of Future Strategic Relationship with Iraq, 14th january, House of Commons

Lobby for the Minorities of Iraq
  We are pleased that in yesterday’s debate in the House of Commons the plight of Iraqi Minorities was brought up by Andrew Pelling MP. Our representations to MPs that Britain has a great responsibility to Iraqi Monorities was reflected in the speech. The government ministers in the debate painted a rosy picture of Iraq, especially of Basra, ignoring the fact that most of the Minority population have fled the city.
  Next tuesday, 20th january Christians, Mandaeans and Faylee Kurds will take part in a meeting with Parliamentarians in room Q of Portculis House opposite Big Ben . Invitations are available on request

Debate of Future Strategic Relationship with Iraq, 14th january, House of Commons
Mr. Andrew Pelling (Croydon, Central) (Ind): .
Our current departure from Iraq is not the first time we have left the region with many issues unresolved and with difficult choices facing the Government as to how such issues can be pursued in the interests of all. We all know that there is continuing unhappiness about the promises made by our Government, and indeed by the League of Nations, to Assyrians and Kurds, as a result of the settlements after the first world war.
Perhaps we can take some confidence from the fact that our country’s involvement in both the first Iraqi conflict in the 1990s, and the more recent Iraqi conflict, has left Kurdish areas with a strong sense of autonomy. It was perhaps the sensible and wise decision of John Major and our allies to impose a no-fly zone over Kurdish areas that has allowed that area relative prosperity and autonomy. I have, over the years, enjoyed meeting members of the Kurdish Parliament who have visited the UK. It will be interesting to hear what expectations the Minister of State, Foreign and Commonwealth Office, the hon. Member for Harlow (Bill Rammell) has for the continuing relative autonomy of that area when we and the Americans have left.
I know that the Minister is concerned about the issue of Christian minorities in Iraq, and that he met a number of representatives from Christian communities just before Lord Alton held a meeting in the House of Lords on the subject. I attended Lord Alton’s meeting. It is interesting, historically, that Aramaic, the language of Jesus, is still spoken in northern Iraq. Disturbingly, 150,000 Christian refugees find themselves outside Iraq after the many murders and pogroms that took place last autumn. In the context of the strategic progression of our relationship with Iraq, I would be interested to hear what possible solutions the Minister sees to that continuing problem.
It is not fashionable to express concern about the persecution of Christian minorities, but this is a real, serious concern, and I know that the Government take it seriously. It strikes me that there are three options to pursue, all of which may be difficult for the Government to face. The first is to take the approach that was taken towards the Ugandan Asians—that is, to take the view that we should be far more liberal in allowing Christian refugees to leave the middle east and come to the United Kingdom. Another approach is to be realistic and take the view that the Kurdistan regional government has a role in protecting any Christians who might choose to return. In reality, probably half the Christian population of Iraq has now left the country. There are also those Christian communities that left northern Iraq in the 1980s. The situation depends on our ability to influence the Iraqi Government, either by ourselves or through the Americans, to give proper reassurance that land that was taken from those groups in the 1980s will be returned.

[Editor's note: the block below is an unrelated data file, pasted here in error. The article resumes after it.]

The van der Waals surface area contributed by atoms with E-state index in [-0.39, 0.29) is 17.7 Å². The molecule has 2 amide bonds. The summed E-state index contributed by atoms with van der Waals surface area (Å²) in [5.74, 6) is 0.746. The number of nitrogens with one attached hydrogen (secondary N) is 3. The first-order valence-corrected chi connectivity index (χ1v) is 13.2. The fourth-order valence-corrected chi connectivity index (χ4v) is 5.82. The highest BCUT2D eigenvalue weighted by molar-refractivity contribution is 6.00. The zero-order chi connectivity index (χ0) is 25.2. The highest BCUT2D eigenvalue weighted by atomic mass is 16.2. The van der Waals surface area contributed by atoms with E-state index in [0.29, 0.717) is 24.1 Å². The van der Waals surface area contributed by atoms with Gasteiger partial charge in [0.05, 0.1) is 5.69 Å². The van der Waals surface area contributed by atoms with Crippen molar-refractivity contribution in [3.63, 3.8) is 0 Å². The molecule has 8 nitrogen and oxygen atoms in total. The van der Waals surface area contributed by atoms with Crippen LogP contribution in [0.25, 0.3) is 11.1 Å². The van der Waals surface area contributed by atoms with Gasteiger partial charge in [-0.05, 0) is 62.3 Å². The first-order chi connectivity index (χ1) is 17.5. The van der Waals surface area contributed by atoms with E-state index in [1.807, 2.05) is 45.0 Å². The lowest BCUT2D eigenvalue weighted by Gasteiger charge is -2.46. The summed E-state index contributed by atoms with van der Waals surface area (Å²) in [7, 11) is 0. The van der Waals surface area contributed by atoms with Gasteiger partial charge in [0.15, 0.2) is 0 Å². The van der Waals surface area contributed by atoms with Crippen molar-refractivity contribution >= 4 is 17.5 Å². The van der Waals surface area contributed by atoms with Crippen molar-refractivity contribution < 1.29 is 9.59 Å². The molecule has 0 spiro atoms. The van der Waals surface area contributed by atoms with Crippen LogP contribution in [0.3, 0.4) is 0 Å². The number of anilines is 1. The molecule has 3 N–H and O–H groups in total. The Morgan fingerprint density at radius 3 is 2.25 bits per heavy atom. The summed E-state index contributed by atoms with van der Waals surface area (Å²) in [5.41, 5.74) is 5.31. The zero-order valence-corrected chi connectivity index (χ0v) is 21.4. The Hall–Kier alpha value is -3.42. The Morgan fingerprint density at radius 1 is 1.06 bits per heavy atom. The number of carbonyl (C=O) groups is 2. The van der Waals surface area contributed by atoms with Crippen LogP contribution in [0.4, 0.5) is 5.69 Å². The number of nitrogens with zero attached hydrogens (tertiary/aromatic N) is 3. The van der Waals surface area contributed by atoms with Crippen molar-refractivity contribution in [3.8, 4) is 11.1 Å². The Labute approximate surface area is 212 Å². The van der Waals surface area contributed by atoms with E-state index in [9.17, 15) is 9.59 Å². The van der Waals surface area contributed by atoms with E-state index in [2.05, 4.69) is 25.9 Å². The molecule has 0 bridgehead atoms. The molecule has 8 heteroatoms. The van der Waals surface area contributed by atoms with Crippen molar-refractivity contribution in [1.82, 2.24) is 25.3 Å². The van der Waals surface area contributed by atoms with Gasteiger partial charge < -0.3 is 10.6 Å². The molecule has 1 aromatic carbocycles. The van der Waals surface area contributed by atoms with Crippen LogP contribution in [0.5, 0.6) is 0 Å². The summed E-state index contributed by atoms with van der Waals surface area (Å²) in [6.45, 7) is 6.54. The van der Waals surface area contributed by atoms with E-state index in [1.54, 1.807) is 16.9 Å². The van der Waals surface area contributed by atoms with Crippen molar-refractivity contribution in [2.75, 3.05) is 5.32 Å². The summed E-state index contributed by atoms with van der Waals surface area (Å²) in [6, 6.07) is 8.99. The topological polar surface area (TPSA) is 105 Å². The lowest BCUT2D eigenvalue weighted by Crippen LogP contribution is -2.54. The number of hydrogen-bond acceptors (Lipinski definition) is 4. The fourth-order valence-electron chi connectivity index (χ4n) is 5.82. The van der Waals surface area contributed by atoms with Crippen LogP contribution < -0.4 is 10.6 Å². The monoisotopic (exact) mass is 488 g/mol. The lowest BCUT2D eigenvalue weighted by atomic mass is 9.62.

There are a number of other minorities. One group in particular, in Iraq, also needs consideration—the Mandaeans, 80 per cent. of whom have already left Iraq. Clearly, consideration needs to be given to them. Another minority that has suffered greatly in Iraq for a number of decades is the Faili Kurds, who come from south and central Iraq. They were forced by Saddam Hussein to march in front of the front line during the conflict with Iran, even though they were enemies of the state. They were slaughtered by Iranian fire—it is a very sad story.
Important issues have been raised in this debate, and I know that the Minister will find it hard to answer the many questions that have been posed. It would be interesting to know what the Government think will happen when our American allies also leave. What is the risk of civil war? What can we do in the short and medium term to influence the American Government to influence the Government in Baghdad to deal with the concerns raised in the debate by the shadow Secretary of State for Defence? The shadow Secretary of State expressed his concern that the upcoming local elections could be abused and freedom could be restricted by direction from central Government.
We have an interest in continuing stability in northern Iraq and in Kurdistan. I know that it is not appropriate ever to give consideration to the creation of Kurdistan, even though that was an undertaking given by UK Governments at the beginning of the 20th century. It would be interesting to hear the Government’s approach to continuing Turkish incursions into northern Iraq after the withdrawal of our troops and those of our allies from Iraq.